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Naturally Dyed Easter Eggs

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I love all food-related things associated with holidays, but dyeing easter eggs is an especially favorite activity for me. This isn't exactly a cooking activity for younger kids, but I think it's close enough to qualify. Like most kids, I grew up using Paas Easter egg dyes. I realize it's a lot easier using dye kits, but I think doing it the natural way is so much more fun, healthy and natural and it's a great way to use some of the spices that have been in the cabinet for a while.

You should have seen our kitchen stove, covered with pots brimming over with all kinds of cool color concoctions. We tried everything from juices, to spices, to frozen berries, to fresh vegetables and more with, what I have to admit, very mixed results! I dreamed of using fresh spinach to turn organic white eggs an emerald green, but instead I got a pale green that was basically undetectable. The turmeric on the other hand was an amazing bright yellow, as golden as the sun.

Once we dyed the eggs, I let Kenya decorate them with stickers and markers. His favorite part, though, was dropping and rolling them on the counter, peeling off the shells and eating them up. So I guess this is a food activity after all!

Naturally Dyed Easter Eggs

  • Prep Time: 5 mins,
  • Cook Time: 30 mins,
  • Rating:
    Rate this recipe
I love all food-related things associated with holidays, but dyeing easter eggs is an especially favorite activity for me. This isn't exactly a cooking activity for younger kids, but I think it's close enough to qualify. Like most kids, I grew up using...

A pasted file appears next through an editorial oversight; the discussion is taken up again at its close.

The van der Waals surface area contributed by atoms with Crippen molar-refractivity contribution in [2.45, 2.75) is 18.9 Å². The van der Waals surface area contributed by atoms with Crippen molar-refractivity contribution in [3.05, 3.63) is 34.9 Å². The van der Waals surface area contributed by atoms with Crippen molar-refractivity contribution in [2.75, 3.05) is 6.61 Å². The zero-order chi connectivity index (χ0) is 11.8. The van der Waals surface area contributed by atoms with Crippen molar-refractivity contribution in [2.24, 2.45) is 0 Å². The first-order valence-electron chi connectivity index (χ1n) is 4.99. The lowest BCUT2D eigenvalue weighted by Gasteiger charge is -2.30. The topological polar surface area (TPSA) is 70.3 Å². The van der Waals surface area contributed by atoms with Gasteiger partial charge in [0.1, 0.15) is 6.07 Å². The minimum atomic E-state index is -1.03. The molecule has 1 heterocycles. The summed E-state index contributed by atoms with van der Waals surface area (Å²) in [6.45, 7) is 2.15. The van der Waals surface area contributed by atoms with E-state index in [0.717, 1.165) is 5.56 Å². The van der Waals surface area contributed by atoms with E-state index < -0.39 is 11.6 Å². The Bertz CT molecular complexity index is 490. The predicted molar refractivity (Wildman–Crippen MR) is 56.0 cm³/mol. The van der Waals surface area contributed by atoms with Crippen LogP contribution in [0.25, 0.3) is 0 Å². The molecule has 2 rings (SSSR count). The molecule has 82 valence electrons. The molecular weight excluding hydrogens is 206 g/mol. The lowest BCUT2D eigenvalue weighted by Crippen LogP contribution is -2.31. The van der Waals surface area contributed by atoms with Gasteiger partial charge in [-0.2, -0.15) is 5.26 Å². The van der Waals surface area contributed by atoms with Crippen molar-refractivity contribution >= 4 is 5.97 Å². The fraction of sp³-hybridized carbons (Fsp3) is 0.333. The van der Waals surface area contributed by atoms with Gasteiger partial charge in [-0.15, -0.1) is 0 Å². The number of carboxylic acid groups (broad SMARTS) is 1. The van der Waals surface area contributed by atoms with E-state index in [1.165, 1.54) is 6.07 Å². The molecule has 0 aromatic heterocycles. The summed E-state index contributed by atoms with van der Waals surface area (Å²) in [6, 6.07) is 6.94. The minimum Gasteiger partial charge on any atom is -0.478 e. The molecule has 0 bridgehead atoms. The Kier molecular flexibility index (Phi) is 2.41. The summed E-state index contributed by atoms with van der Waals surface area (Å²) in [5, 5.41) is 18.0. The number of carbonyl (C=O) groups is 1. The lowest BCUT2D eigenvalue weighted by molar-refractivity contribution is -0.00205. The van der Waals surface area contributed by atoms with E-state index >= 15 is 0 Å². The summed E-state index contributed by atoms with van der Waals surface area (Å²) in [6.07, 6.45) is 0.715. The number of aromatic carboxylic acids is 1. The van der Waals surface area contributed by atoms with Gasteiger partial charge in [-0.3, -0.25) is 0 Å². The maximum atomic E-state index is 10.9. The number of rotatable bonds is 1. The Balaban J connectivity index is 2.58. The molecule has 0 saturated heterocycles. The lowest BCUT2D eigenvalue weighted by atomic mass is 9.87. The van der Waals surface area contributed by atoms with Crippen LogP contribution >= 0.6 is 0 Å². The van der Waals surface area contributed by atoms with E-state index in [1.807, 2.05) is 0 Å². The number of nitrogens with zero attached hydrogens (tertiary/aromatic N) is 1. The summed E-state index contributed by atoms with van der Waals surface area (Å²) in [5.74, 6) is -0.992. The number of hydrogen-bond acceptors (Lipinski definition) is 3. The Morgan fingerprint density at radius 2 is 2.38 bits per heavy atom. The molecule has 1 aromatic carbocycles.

Ingredients

  • white eggs, preferably organic
  • turmeric (yellow eggs)
  • frozen blueberries (lavender eggs)
  • beets (rust/brown eggs)
  • pomegranate or grape juice (grey, blueish, red eggs)
  • white vinegar

Preparation

  1. 1. Place eggs in a pot and cover with 1 inch of water. Stir in 2 tbsp of white vinegar and the food ingredient for desired color.
  2. 2. Bring water to a boil. When the water reaches a boil, reduce, simmer and cook for 15-30 minutes (the longer you cook the eggs, the tougher they will be).
  3. 3. Check the eggs to see if the desired color is achieved.
  4. 4. Let the easter egg hunt begin!
  5. *If you want the eggs a deeper color you can remove them from the pot, let the color mixture cool and pour it back over the eggs and refrigerate overnight or longer. The longer the eggs are covered with the color, the deeper the shade will be. We also found that the color of the eggs deepened after they dried.
  6. *If you want to eat the eggs make sure to refrigerate them.
Naturally Dyed Easter Eggs

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  4. Rebecca Nielsen

    March 14, 2013 at 4:19 pm

    According to a post I saw on Facebook, using red cabbage would give you bright indigo-blue eggs.

  5. Pingback: How To Dye Easter Eggs Naturally « Those Young Moms

  6. cindy

    April 3, 2012 at 9:29 am

    so is it 2 tablespoons of the food ingredient as well as 2 tablespoons of the vinegar?

  7. Joan

    April 3, 2012 at 9:22 am

    Thanks for the great ideas!

  8. Maria

    March 10, 2011 at 2:01 pm

    Making Red eggs (traditional at many churches) can be done with red cabbage and purple onion skins!

  9. Brieshon

    September 11, 2010 at 12:09 pm

    My husband has made gorgeous green eggs by boiling with spinach or kale!

  10. Pingback: Anonymous